In a nutshell, here’s the 12 Days of Christmas meaning: In the Christian religion, the 12 Days following Christmas are the time it took for the three wise men to make their journey to the stable where the Jesus was born. January 6 is celebrated as Epiphany. Religious meanings have been imputed to each day’s gift, but there isn’t any historical documentation for that. To me, it’s interesting because it tells us about what life was like back then.

The 12 Days of Christmas meaning is interesting to explore through a historic lens. The song lists many wild and domestic birds that brightened life in those days of political upheaval and revolution. It was first printed in the 1780 children’s book, Mirth Without Mischief, but it was already old then. It may have originated in France, as three French variations exist. The First Day’s signature partridge was introduced into England from France in the late 1770s, shortly before the carol was formalized in print and published.

12 Days of Christmas

The Partridge in a Pear Tree

The partridge is a colorful choice for the first gift. Partridges include lots of different species with bright plumage on their rotund bodies. The gray or English partridge, a Eurasian native, was known in England then. It came to North America around the turn of the 20th century, directly from Eurasia. It has adapted well and is now fairly common in North America. They are hardy birds, able to survive cold winter conditions in the Midwest and Canada. They aren’t much for flying, with a stocky body and short, round wings. Most flights are low, at eye level and shorter than 100 yards. They are 12 to 13 inches long with a wingspan of 21 to 22 inches and weigh about one pound.

The hens may lay as many as 22 eggs in a clutch and hatches of 16 to 18 are common. They are not usually raised as domestic birds.

Among modern chickens, the name Partridge survives today as a recognized color variety in both large fowl and bantam Cochin, Plymouth Rock, Wyandotte, Chantecler, and Silkie breeds. It is similar to the Black Red pattern, the name more appropriately applied to game birds, according to Dr. J. Batty in his Poultry Colour Guide of 1977. Males and females differ, with males have rich red plumage on their heads, backs and wings, glinting with lustrous greenish black. Females are more subdued, mostly reddish bay with distinct penciling. The Standard of Perfection details the requirements of the Partridge color pattern description.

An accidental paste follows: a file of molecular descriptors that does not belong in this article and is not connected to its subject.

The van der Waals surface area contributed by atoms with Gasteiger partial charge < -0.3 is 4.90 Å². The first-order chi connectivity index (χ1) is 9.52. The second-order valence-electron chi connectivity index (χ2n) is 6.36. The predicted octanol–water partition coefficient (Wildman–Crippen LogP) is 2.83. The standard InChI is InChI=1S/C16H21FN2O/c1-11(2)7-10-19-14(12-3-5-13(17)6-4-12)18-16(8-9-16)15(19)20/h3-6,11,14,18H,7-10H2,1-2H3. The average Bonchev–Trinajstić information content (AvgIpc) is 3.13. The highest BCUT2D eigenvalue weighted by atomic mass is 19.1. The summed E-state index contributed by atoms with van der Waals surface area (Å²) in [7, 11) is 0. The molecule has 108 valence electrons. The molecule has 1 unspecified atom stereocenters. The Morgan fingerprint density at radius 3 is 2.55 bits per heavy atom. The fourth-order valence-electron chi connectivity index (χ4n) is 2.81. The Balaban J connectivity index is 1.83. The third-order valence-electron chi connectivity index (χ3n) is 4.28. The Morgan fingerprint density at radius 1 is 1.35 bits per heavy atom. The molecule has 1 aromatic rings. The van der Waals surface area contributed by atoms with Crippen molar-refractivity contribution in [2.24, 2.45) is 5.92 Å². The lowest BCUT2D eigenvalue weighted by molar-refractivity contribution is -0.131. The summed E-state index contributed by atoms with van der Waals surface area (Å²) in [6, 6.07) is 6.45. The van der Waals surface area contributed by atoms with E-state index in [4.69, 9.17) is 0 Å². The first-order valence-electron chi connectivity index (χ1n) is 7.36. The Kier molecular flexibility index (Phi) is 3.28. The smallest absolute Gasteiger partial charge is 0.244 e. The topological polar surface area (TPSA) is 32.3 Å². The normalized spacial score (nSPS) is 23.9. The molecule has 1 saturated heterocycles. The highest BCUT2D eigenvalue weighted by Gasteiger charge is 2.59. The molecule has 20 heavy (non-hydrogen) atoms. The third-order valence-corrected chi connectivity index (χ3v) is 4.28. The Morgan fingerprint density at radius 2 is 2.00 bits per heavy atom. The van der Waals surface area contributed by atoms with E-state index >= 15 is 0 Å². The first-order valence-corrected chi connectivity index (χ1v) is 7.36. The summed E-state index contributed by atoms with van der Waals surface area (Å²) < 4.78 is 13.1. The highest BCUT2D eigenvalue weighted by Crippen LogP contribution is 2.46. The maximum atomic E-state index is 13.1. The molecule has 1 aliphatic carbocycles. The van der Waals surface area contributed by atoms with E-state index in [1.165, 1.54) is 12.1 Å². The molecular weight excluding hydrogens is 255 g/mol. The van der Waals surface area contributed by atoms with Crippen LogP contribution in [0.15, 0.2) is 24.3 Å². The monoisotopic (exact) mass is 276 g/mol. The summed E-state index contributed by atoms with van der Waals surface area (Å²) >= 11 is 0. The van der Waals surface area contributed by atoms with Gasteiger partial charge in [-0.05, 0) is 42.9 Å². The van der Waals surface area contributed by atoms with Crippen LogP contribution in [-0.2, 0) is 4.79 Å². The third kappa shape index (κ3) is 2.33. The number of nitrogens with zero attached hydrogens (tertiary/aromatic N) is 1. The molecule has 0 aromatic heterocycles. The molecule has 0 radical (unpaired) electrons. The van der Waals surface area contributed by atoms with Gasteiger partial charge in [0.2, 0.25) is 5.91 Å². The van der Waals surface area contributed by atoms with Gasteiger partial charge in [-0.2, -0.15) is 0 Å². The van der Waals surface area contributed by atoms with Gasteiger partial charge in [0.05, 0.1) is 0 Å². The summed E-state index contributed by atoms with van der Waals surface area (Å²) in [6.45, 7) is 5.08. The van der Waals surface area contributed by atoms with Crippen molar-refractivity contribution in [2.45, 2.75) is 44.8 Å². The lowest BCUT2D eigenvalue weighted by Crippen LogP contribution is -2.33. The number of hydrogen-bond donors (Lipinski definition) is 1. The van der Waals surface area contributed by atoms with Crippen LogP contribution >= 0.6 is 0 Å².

Iron Age Cookware In The Modern World

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So after the snow, how about some heat!  This is a picture I took of the fire in my wood burner – hope it makes you feel cosy – smile.
I’m re-blogging this post because 1) its about fire, 2) its so rude about people who have never used cast iron pots that its funny, and 3) because I never knew that you could put coals on top of Dutch Ovens

Town & Country Gardening

Disclaimer: I am not responsible for the safety, happiness or welfare of ignorant or stupid people, millennials , snowflakes or buttercups.
Weak whinny snowflakes and buttercups should avoid Iron Age cookware. Being unprepared for life in the ‘real’ world , they maybe baffled on how to use cookware not plugged in to a wall socket or controlled by their smartphone.
Iron Cookware handles get hot during use people that don’t understand how that works should restrict there cooking activities to restaurant takeout orders.

Iron Age cookware, Cast Iron is every bit as good as those 300 or 400 dollar skillets and dutch ovens being pushed upon unsuspecting often uneducated consumers.

Cast Iron is the original non-stick cookware and still out performs almost any cookware in the market place. It’s weight lends it’s self to cook food evenly, No Hot Spots. Cast iron is oven safe and will standup to…